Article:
As I listened to the title track of Warrior, I felt that Ke$ha was doing what she had always done. The reviewers had professed that the auto-tuned Ke$ha from Animal and Cannibal was in the past, but this was proved entirely wrong. I found her voice impossible to listen to after the second verse, the song is static and none of the elements come together as one unit. It is as though the music, lyrics and techno beat have been written and created without taking into account the other components. It is chaotic and messy but then I thought, isn’t this exactly how Ke$ha wants her audience to see her?
It is clear in songs like ‘Warrior’, ‘Crazy Kids’ and ‘Die Young’ that Ke$ha promotes her image of debauchery and hedonism. In a way it is refreshing to find a female pop artist that is completely comfortable with being honest about living a far from innocent existence. Compared to the likes of Taylor Swift and Miley Cyrus who sing of soul mates and happy endings, Ke$ha bizarrely seems to sing far more candidly. This is something I found myself both liking and hating about this album.
During the majority of tracks I found the chorus within each catchy and listenable. In ‘Crazy Kids’, the chorus introduces the song with raw vocals backed with acoustic guitar and a somewhat weak whistle, which has not been electronically changed at all. However, the sheer crudeness of the lyrics in the verse: “I’m fresher than that Gucci/ Them boys, they want my coochie”, causes the overall feel to be a bit cheap.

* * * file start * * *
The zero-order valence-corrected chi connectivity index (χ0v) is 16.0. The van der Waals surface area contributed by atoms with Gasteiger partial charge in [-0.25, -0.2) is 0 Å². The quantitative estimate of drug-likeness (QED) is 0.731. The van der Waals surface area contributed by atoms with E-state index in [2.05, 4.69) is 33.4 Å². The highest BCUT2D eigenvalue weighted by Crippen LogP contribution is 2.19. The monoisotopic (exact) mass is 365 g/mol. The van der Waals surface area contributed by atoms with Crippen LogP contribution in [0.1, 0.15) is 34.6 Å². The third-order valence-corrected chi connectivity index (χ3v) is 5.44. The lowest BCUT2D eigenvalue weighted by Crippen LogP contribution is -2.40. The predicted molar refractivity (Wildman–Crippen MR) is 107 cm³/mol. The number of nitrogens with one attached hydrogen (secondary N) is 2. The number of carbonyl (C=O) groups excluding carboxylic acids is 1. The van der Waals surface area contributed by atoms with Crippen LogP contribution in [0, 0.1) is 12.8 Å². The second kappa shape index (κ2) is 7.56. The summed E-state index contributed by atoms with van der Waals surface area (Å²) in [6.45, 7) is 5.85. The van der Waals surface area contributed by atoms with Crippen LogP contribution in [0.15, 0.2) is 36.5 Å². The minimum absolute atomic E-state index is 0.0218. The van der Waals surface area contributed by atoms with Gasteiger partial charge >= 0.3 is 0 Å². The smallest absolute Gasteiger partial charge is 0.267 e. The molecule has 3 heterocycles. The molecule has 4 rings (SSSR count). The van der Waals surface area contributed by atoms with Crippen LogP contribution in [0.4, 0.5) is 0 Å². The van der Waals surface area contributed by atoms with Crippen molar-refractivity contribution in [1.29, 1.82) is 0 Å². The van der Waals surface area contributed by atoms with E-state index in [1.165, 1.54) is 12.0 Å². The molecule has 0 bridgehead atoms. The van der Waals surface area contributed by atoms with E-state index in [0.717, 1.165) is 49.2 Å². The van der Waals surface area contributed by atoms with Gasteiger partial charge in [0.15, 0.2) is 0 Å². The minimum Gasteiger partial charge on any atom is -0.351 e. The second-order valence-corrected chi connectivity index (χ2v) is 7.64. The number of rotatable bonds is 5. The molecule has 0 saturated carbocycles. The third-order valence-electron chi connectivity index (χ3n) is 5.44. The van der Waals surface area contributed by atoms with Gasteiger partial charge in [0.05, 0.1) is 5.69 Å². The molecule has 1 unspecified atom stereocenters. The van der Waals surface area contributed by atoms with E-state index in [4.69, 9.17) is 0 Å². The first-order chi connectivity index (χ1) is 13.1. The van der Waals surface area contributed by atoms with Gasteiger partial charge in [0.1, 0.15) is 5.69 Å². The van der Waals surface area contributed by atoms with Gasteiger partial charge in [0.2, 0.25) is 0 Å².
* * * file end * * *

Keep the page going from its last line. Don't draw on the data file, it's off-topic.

This album has a number of collaborations with seemingly great writers, such as those who have written songs for Katy Perry, Britney Spears, Pink and Maroon 5. Unfortunately the songs they have had a part in, like ‘Thinking of You’ and ‘Die Young’, reminded me of the diary writings of a spoilt teenager. The Flaming Lips and The Strokes feature in ‘Past Lives’ and ‘Only Wanna Dance with You’, which show a higher level of music maturity, as they do not rely on a continuously tired techno beat.
The most noticeable additions to the album can be seen in ‘Dirty Love’ where Iggy Pop takes center stage to create, in my mind, one of the worst tracks on the album. It is repetitive and does not offer anything interesting or new. Thank goodness we are able to learn a little something about love around the world through the lyrics “Cockroaches do it in the garbage cans, Rug merchants do it in Afghanistan”.
I found this album difficult to enjoy, but Ke$ha intermittently showed us a slightly different side to her. For this reason I would definitely suggest giving a couple of tracks a chance: Ke$ha’s new dimension revitalises what I felt was a dissatisfying formula. This is evident in ‘Wonderland’, which is completely striped down, a state we often see Ke$ha physically in her music videos but rarely hear in her songs. This song showed that the occasional collaboration can be successful with Patrick Carney of The Black Keys giving the unprocessed edge Ke$ha needed to create something fresh.
…Frankie has been listening to Otis Redding – White Christmas…